The National Law Forum

The Blog of the The National Law Review

Regulating Recording Features of Personal Wearable Technology in Workplace

With each passing day, personal wearable technology, like the Apple Watch and Google Glass, becomes more mainstream and technologically advanced.  Employers should be aware of the challenges posed by employees wearing their technology into the workplace.  Businesses have already had to consider decreased productivity, exposure to computer viruses, and potential data breaches caused by personal wearable technology in the workplace. In addition, employers are now wondering if personal wearable devices are being used to discretely and instantaneously record events and copy information in the workplace. Several employment laws are implicated when employers seek to regulate the recording features of personal wearable technology in the workplace.

Restrictions on personal wearable technology in the workplace are subject to Section 7 of the National Labor Relations Act, which prohibits workplace rules and policies that chill discussions among non-management employees about wages, working conditions, work instructions, and the exercise of other concerted activities for mutual aid or protection.  NLRB General Counsel Memorandum No. 15-04  contains examples of both over broad and lawful work rules restricting recording devices in the workplace.  These examples are instructive when drafting employment policies restricting personal wearable devices.

Under Section 7, employers may prohibit employees from copying or disclosing confidential or proprietary information about the employer’s business, using wearable technology or otherwise.  Employers may also prohibit employees from taking, distributing, or posting on social media pictures, video, and audio recordings of work areas while on working time, so long as the policy carves an exception for conduct protected by Section 7.  The exception should expressly cite specific examples of permitted recordings, such as “taking pictures of health, safety and/or working condition concerns or of strike, protests and work-related issues and/or other protected concerted activities.”  Existing employment policies restricting personal cell phone and camera use in the workplace should be updated to include restrictions on the use of recording features of wearable technology.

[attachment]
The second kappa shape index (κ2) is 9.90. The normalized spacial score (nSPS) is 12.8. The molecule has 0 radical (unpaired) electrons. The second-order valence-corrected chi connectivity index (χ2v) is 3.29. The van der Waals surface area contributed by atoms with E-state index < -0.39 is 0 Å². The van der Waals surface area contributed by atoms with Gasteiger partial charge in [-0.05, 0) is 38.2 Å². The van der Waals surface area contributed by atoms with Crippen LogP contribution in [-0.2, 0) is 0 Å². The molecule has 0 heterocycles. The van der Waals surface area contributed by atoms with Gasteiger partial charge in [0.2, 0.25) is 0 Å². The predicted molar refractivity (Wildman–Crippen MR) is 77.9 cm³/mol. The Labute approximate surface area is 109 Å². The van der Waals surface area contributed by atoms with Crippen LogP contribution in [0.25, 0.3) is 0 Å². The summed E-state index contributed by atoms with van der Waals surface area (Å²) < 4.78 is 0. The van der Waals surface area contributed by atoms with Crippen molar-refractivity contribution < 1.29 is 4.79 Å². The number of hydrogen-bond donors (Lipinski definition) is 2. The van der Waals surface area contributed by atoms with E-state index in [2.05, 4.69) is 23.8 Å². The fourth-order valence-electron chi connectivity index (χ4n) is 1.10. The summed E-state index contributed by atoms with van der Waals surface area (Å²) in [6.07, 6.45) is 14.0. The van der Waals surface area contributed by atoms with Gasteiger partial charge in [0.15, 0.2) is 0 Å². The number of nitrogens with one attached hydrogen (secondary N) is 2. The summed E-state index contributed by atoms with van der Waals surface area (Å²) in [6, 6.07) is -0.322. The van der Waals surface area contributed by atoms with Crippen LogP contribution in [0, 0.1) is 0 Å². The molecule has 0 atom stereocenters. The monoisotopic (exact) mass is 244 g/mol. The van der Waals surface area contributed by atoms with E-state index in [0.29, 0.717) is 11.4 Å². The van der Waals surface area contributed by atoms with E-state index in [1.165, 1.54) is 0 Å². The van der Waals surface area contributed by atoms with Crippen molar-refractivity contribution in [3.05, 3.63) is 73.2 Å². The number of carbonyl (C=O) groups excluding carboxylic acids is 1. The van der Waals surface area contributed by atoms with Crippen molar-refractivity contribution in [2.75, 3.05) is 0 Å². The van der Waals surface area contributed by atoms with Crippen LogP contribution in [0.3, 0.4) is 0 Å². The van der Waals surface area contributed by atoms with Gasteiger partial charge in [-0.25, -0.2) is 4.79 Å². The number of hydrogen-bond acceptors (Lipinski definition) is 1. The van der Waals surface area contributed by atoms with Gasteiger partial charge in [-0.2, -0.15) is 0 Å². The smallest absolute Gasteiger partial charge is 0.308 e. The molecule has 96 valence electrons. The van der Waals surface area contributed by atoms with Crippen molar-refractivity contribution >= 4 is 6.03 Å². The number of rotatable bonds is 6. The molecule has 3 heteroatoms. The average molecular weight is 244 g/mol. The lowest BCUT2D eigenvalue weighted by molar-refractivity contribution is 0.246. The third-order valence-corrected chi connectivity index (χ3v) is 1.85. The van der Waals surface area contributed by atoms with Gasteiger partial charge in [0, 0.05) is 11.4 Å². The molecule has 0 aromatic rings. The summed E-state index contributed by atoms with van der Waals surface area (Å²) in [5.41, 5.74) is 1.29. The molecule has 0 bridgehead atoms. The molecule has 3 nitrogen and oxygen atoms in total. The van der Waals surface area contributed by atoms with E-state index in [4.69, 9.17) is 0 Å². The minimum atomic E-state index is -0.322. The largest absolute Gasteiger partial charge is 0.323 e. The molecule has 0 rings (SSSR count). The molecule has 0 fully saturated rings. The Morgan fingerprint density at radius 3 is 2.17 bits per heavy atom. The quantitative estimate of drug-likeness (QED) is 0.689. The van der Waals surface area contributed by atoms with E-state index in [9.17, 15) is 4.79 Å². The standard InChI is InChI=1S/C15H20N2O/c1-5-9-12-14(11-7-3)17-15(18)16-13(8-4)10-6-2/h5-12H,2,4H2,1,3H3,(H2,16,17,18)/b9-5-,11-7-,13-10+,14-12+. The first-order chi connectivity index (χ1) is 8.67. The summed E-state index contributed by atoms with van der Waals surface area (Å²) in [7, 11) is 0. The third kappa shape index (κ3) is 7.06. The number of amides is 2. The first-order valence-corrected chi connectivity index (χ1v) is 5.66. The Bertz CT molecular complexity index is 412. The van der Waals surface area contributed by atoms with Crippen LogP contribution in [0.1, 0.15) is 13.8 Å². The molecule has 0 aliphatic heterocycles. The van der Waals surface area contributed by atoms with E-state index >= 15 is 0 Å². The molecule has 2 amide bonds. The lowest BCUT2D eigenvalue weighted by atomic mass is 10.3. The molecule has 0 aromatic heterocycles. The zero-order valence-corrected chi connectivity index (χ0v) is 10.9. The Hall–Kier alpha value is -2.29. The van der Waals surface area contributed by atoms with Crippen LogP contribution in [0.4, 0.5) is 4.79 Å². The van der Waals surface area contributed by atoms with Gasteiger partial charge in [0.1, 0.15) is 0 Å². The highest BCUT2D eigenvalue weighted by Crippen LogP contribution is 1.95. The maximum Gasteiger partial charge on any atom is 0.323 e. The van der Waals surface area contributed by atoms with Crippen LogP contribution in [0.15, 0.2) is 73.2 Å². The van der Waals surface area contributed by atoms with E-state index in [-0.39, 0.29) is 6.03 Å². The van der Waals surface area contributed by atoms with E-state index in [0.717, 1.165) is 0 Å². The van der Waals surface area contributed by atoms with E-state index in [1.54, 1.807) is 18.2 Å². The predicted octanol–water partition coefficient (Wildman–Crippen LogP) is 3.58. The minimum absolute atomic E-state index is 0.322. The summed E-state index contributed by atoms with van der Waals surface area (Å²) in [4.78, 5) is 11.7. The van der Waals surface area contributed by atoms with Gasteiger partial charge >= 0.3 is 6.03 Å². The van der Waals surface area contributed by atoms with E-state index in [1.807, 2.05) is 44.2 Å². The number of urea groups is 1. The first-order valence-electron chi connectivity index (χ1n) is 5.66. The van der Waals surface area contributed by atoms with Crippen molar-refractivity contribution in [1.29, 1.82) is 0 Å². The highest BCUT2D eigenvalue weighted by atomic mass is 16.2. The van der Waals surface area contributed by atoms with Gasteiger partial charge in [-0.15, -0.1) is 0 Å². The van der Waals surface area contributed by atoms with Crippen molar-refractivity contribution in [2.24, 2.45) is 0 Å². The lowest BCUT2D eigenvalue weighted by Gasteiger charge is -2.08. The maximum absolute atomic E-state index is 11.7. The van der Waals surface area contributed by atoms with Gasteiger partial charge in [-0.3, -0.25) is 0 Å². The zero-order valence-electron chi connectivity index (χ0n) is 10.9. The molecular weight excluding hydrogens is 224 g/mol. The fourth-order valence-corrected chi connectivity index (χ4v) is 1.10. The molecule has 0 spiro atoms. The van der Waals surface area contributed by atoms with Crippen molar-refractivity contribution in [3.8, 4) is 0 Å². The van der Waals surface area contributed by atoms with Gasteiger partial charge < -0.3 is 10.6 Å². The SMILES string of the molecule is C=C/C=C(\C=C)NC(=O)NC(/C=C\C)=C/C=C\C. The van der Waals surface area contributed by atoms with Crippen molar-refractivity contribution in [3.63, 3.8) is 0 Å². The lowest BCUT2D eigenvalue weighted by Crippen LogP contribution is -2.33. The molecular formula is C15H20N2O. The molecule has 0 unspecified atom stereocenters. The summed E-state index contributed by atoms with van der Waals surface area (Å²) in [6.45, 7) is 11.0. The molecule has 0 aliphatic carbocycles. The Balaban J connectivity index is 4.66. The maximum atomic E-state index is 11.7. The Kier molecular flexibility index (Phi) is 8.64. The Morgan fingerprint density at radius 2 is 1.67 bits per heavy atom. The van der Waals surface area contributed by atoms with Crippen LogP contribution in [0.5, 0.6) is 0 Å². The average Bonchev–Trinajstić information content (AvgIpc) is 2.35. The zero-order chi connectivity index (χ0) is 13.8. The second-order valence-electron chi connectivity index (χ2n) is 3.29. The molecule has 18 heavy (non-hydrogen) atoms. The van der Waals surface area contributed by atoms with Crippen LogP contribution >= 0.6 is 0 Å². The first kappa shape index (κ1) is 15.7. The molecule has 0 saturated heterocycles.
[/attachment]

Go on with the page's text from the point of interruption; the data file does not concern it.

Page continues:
The recording features of personal wearable technology also provide new methods and means for employees to engage in unlawful workplace harassment and other workplace misconduct.  Employers should consider revising their anti-harassment and conduct policies to prohibit the use of wearable technology, including its recording features, in an unlawful manner.  As technology continues to evolve, so too should employment policies, to address the use of such personal devices in the workplace.

Article By Stan Hill of Polsinelli PC

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